Claim: Alleged Transfer Denial Cited as Reason for Patient's Death
By Richard Bernard, Patient Safety Manager
On December 2nd a 52 year old female was taken to Hospital-1 (a non-CEP site) by her co-workers, for shortness of breath. At 1500, the patient collapsed in the lobby prior to initial vital signs being obtained.
On physical examination by EP-1 (a non-CEP provider) the patient was morbidly obese at 270 lbs. (height was not charted), in moderate respiratory distress, alert and oriented, cool and clammy. The patient was normocephalic, the examination of eyes, ears, nose and throat were unremarkable. The patient was remarkable for bilateral rales, diminished bilaterally, heart sounds remarkable only for rapid rate. She was asked if she had any previous history of respiratory illness and she denied asthma or emphysema. She stated that she might have congestive heart failure and then experienced a respiratory cardiac arrest at 1512. The physical examination was deferred.
Past medical history was remarkable for undergoing coronary artery-bypass grafting last spring according to a co-worker. Many of them accompanied her to the hospital. Multiple medications were reviewed. There were no known medication allergies. A review of systems inferred from her medication list included insulin-dependent diabetes, coronary artery disease and hypertension.
After her arrest, nasal intubation was initially attempted due to her placement in a bed in the hall way rather than an emergency bay. The attempt was unsuccessful due to a lack of patient cooperation. Efforts were discontinued when the patient became apneic and she was expeditiously transferred to an emergency bay that had been cleared for her.
Subsequent oral intubations were complicated by anatomy. Her tongue was enlarged so EP-1 could not place the tube under direct visualization. The third intubation failed at 1516. A King esophageal obturator airway was placed and bagging began at 1519. The patient had become bradycardic, initial hyperventilation by bag valve mask restored a normal heart rate. She did become bradycardic again and required intravenous epinephrine. After her airway was established a pulse and pressure returned. The patient became markedly hypertensive and was treated with a dose of intravenous Lopressor at 1537 which restored normotensive status: The patient subsequently required multiple doses of Ativan for ventilator control; resumed spontaneous respiratory effort but remained unresponsive to command. The patient was also treated with Benadryl and Decadron for swelling of her tongue.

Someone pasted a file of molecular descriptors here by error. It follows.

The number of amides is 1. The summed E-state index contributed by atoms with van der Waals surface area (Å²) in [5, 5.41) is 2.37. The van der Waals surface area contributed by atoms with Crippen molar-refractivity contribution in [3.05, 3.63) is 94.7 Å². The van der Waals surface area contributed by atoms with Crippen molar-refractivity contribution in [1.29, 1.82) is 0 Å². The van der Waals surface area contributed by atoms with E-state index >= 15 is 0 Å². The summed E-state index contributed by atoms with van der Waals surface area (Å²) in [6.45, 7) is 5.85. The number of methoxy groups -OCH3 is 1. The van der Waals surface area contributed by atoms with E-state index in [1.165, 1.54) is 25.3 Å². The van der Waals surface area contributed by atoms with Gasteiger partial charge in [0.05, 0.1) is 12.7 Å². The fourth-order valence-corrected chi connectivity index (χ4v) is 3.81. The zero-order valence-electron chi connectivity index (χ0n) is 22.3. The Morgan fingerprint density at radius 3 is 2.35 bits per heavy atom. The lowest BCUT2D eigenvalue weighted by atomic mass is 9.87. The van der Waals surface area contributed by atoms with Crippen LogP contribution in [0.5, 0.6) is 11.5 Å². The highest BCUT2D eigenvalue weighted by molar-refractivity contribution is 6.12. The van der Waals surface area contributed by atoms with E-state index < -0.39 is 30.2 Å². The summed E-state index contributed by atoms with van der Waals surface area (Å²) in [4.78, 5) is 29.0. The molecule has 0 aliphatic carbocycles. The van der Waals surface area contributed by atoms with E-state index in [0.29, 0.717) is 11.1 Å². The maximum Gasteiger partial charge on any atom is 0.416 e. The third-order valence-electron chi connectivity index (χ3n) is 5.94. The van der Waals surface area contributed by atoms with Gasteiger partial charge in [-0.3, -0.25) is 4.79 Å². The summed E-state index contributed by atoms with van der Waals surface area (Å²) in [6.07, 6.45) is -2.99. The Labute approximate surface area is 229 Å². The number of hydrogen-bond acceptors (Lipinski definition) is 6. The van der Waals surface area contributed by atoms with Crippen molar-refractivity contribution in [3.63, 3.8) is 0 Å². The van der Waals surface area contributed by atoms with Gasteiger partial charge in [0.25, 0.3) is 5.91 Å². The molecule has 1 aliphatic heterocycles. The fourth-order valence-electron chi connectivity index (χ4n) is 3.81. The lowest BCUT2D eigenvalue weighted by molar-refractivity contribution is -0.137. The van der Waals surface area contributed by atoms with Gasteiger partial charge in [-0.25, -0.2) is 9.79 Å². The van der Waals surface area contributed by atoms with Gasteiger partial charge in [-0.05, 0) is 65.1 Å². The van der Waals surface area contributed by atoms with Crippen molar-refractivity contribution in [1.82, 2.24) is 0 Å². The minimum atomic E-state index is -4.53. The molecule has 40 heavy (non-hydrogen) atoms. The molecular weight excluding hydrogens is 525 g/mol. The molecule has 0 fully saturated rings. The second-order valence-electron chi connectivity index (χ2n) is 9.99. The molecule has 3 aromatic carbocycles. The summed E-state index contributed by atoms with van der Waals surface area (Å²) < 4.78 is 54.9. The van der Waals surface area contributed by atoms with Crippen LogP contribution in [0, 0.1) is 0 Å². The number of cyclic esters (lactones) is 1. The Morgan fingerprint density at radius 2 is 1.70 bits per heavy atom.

EP-1 Had Never Placed a King Airway Before
EP-1 testified in deposition that the hospital had a new policy that the King Airway would be the sole rescue technique for intubations. EP-1 had never placed a King Airway before and he does not consider the King Airway to be “definitive airway control.” However, he believed that the patient had “adequate oxygenation and ventilation” with the King Airway.
After the patient’s husband arrived he reported that his wife has had worsening respiratory distress for the past two months and had been to a doctor several times. Her private physician thought she had a virus.
The initial EKG demonstrated a sinus tachycardia, left atrial enlargement, nonspecific intraventricular conduction delay and nonspecific ST and T wave abnormality. Chest x-ray demonstrated near opacification of the right pulmonary lung field and diminished aeration of the left lung field. Arterial blood gas obtained after the patient was able to be ventilated was remarkable for a metabolic acidosis (Anion gap 18.9 mmol/l) modest hyperventilation and a normal p02 on 100% oxygen. Complete blood count was remarkable for a leukocytosis (WBC of 18,440). Cardiac enzyme profile was remarkable only for an elevated myoglobin (197.3 mg/nl). Comprehensive metabolic profile was remarkable for hyperglycemia (Glucose 328 mg/dl) and chronic renal insufficiency (BUN 37 mg/dl, Creatine 3.2 mg/dl and Albumin 3.1 g/dl) with a minimal hypokalemia (Potassium 3.4 mEq/L).
EP-1 Initiated Efforts to Transfer the Patient